Absolutely. And I would go a step further that no other form can tell us so much about the particular emotional states certain cultures embody in their musics. I believe that if one wanted to go deep into a certain culture or geographical place, learning the music would be the most effective way. Oftentimes we understand elements of the culture that can hardly be put into words, but have a tangible feeling and profound meaning.

Naturally, learning the words to the songs as well as learning the harmonic and melodic language would constitute the full immersion. Where we then take it and what we do with this knowledge is then up to us.

What challenges does playing in different tuning systems present to you as a performer? If you're performing a piece in a different and new-to-you tuning, how will you approach this?

First and foremost I still consider myself a listener above all else. I always like to take the time to simply listen and observe how the music is put together. Going deeper into the world of tuning is a rewarding experience as it sets you up to be able to quickly pick up vastly different musical harmonic and melodic approaches, all this through a kind of fine tuning of the ear. Also I come from a jazz background so improvisation is something I love to do and this is a helpful thing when you are encountering new structures or new musical cultures.

The challenges are always there with different tuning systems but the rewards are immense and I find for example that every time I go back to playing in our well-known equal temperament I have a deeper feeling for the tones, the distance between them, the centuries of toil and strife that led us to such a system and is right now leading us somewhere else with the rigid even divisions of the tones being slowly but surely eroded.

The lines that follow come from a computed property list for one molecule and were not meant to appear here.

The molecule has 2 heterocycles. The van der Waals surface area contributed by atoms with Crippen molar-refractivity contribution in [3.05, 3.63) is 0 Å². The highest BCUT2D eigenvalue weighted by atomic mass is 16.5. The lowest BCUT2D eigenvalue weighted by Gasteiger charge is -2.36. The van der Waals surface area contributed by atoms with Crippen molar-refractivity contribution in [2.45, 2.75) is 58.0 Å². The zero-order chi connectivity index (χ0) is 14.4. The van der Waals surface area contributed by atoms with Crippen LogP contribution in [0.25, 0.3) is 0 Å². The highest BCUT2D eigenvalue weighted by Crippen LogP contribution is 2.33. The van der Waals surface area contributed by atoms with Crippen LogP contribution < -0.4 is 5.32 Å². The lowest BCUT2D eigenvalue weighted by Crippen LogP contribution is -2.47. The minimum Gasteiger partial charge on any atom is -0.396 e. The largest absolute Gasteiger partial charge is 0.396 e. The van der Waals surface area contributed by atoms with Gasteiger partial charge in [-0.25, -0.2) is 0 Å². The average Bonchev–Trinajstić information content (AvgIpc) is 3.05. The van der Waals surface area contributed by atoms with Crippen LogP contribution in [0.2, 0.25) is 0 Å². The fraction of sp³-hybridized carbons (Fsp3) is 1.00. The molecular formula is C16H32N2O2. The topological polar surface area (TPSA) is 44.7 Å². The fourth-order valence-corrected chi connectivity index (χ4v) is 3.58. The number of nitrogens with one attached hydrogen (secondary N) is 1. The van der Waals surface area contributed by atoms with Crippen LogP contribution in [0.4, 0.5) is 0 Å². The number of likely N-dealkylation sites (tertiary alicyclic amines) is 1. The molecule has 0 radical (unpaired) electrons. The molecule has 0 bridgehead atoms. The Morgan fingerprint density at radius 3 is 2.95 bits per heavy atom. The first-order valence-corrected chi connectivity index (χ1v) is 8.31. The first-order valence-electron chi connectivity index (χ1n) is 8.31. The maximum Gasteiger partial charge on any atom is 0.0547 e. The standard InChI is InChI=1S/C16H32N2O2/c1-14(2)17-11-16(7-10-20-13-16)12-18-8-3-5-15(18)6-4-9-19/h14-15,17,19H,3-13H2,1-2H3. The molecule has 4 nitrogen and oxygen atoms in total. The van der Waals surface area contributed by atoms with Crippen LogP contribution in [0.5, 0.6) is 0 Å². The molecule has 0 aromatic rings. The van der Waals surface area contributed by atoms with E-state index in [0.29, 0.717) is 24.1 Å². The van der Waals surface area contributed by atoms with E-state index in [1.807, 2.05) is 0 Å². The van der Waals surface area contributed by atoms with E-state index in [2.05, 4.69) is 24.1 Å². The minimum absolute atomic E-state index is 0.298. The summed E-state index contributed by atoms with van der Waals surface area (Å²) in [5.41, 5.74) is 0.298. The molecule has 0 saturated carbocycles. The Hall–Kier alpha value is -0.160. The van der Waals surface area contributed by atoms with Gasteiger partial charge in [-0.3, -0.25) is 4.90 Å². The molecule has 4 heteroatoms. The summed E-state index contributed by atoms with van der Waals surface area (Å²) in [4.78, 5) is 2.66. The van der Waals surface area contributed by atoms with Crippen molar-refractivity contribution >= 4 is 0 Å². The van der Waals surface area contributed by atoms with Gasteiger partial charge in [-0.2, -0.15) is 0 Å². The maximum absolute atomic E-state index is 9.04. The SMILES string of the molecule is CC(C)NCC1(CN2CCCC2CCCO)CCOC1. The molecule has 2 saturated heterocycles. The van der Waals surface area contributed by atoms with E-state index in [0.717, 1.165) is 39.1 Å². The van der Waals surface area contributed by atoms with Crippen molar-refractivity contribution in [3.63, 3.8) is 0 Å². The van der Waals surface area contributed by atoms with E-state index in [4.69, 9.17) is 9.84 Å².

How, if at all, has performing in a different tuning system changed your creative practise?

It’s hard to separate the tuning system work from the rest of my experiences as a musician. My creative practice is in a constant state of change but over the years I have focused more on song learning and direct application of musics I have picked up. In other words, it has become more practical and less abstract.

I am someone who likes to immediately find a musical use or context for something I have just experienced or learned. It is in the moment you perform it for listeners that you truly internalise a form element. At the moment I am for example going as deep as I can into the song canon of Serbia as it helps me to understand better the place I am living in.

So far, the focus with regards to alternative tuning systems has mainly been on harmony. But melody is affected, too. How do you personally understand melody and what changes when it becomes part of a new pitch environment?

I play a melodic instrument and melody has thus been the focus in my musical life. A change in the harmonic system will of course have a strong influence on the leading voice. However some of the musics I have been deeply inspired by such as the traditional taonga pouro music of my homeland New Zealand of the shakuhachi flute music of Japan lives from the melody alone. A simple albatross bone flute may have a small range of a minor 3rd only, but as we know, there is an infinite amount of tones in that space.

On the latest release of Off World by Wolff Parkinson White, the quarter tone melodies I sing are kind of smudged by the vocal line which is often by nature microtonal in the way we move between notes. This is something as natural as baby crying.

With electronic tools, playing and composing in just intonation has become a whole lot easier. Do you find this interesting?

Absolutely. Although I am instrumentalist first and foremost and have mainly focused on instrumental exploration, any tool that can fine tune our ears is welcome for me. As an example I can cite the Hayward Tuning Vine of my friend and wonderful tuba player Robyn Hayward - an exciting way to hear and explore the natural intervals in a fun way.

Books, websites, articles or other sources of information on alternative tuning systems recommended by Hayden Chisholm:

For an introduction to just intonation: The Just Intonation Primer by David B. Doty.
For the tonal story of a wonderful explorer: The Genesis of a music by Harry Partch
And if I may recommend my own work, I uploaded a lecture to Youtube titled “Love in Numbers - Harmonics and the sound of the Fibonacci sequence”
As a website: www.roelhollander.eu has a beautiful collection of texts relating to tuning.
The Hayward Tuning Vine.

This is just a fraction as once one goes dome the rabbit hole, many more little holes will surely open up.